44. What is meant by a "fully activated" starter?
You want to mix your dough when your starter (or sponge) is fully activated.
I'd suggest that you take a few days and get to know your starter and its cycles. You might want to find some sort of container that you can mark - either with a pen or a piece of tape or you can tape a strip of paper vertically on the container and use that. Glass canning jars work well and you can easily see into them, or anything else that's straight-sided (easier to judge volume increases than flared-sided containers, like most bowls).
Take a little starter and feed it, in whatever ratio of starter to new food you intend to use regularly (I tend to use 1 oz starter and add 6 oz combined flour and water (or even 4 oz combined water and flour if I'm going to be doing a number of feeding cycle), but use what you are comfortable with). Feed the starter and then just watch it. Every hour mark the container as to the level of the starter. Check it after 12 hours. If it's started to separate and form hooch, feed it again. If not, leave it for another 12 hours.
Next time you feed it, discard most of the starter (or use it bake with or to build a sponge) and add your water and flour (I do the same as I described above, discard down to 1 oz, add water & flour. I add equal amounts of water and flour by weight, not by volume (I just find it easier, and I always know how much of an amount of starter is water and how much is flour). This gives me a pretty thick starter, which is my preference).
The cycle of a starter after being fed and left to sit out at room temp is: - for a while, it looks like nothing is happening - then you will notice small bubbles beginning to form - the volume will start to increase - this will go on for some time, with more and more bubbling and increasing in volume - eventually, the starter will be fully activated. At this point, it should be full of bubbles which are well-integrated throughout the starter (not just on top) and it may have a layer of foam or froth on the very top. If you starter is a very thin consistency, you may instead have a couple of inches of foam on the top and not so much bubbling within the starter. If your starter is thick enough, it will have at least doubled in volume. This is called the starter's "Peak". - it will stay at this level for a some amount of time. - eventually the starter will sort of fall back into itself, the volume will drop and the bubbling will decrease. - at some point later, the starter will have evened out, no bubbling will be present, and the starter will be a calm, thin batter sitting in the bottom of your container. - eventually, it will begin to separate and form hooch.
It's my understanding that peak yeast activity occurs while the starter is plateauing or just starting to fall back into itself, and that this is the optimum time to use the starter.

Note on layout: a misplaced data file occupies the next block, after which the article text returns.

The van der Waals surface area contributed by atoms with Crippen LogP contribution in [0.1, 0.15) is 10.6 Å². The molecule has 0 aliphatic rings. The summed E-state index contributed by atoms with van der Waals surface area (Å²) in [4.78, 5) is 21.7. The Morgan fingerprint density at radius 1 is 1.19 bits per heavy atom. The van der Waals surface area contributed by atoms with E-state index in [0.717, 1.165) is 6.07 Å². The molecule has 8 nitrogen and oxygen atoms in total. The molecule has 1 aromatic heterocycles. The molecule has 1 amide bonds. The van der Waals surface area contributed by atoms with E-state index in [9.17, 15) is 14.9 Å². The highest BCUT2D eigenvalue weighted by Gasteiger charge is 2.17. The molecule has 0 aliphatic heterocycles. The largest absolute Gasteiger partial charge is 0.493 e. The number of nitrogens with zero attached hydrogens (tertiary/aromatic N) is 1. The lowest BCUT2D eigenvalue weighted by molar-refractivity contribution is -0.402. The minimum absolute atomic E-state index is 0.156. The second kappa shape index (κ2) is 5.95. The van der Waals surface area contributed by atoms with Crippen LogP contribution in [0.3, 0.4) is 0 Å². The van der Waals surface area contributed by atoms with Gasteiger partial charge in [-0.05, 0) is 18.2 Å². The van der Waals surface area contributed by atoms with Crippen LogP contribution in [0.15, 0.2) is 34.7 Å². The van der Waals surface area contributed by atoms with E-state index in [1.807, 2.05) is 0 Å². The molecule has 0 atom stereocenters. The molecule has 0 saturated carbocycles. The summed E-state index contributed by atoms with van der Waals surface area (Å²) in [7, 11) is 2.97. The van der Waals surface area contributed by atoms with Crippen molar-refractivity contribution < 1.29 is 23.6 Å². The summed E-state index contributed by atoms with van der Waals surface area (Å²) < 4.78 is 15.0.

How long a cycle takes depends on several things: - the starter itself, and the mix of organisms in the starter - the consistency of the starter (thick ones take longer than thin ones) - the temperature at which the starter is sitting (as well as the temp the starter was when you began and the temp of the water & flour used) - possibly your altitude (slower at high altitudes) But as a general rule, a cycle takes 8 - 12 hours but some starters, like SDI's Russian Starter, are much faster than that.
So, my suggestion is that you put your starter through some feeding cycles and pay attention to what it does. Not that you need to watch it every minute, but check on it every hour or so and mark it's level, or keep notes of the time and what the starter looks like. Then you can play around with activating it at different temperatures or different consistencies and see how that change affects it.
If you do this, you'll really get to know your starter. You'll know what it looks like when it's fully activated (at it's peak), or where it is in its cycle, and how long everything takes. This will give you a much better handle on baking with the starter.
One thing you'll notice as you read some of the sourdough literature is that there are discrepencies and variances with just about every aspect of starter maintenance and baking procedures. Keep in mind that there is no one, true way when it comes to sourdough. The stuff is so flexible, adaptable and variable, that all kinds of procedures and methods work with it. The trick is to experiment and find out what works for you, with your starter, in your environment. It takes a bit of experimentation to find that for yourself, though. Keep talkin' and keep readin', you'll come across lots of people's ideas that you can try out.
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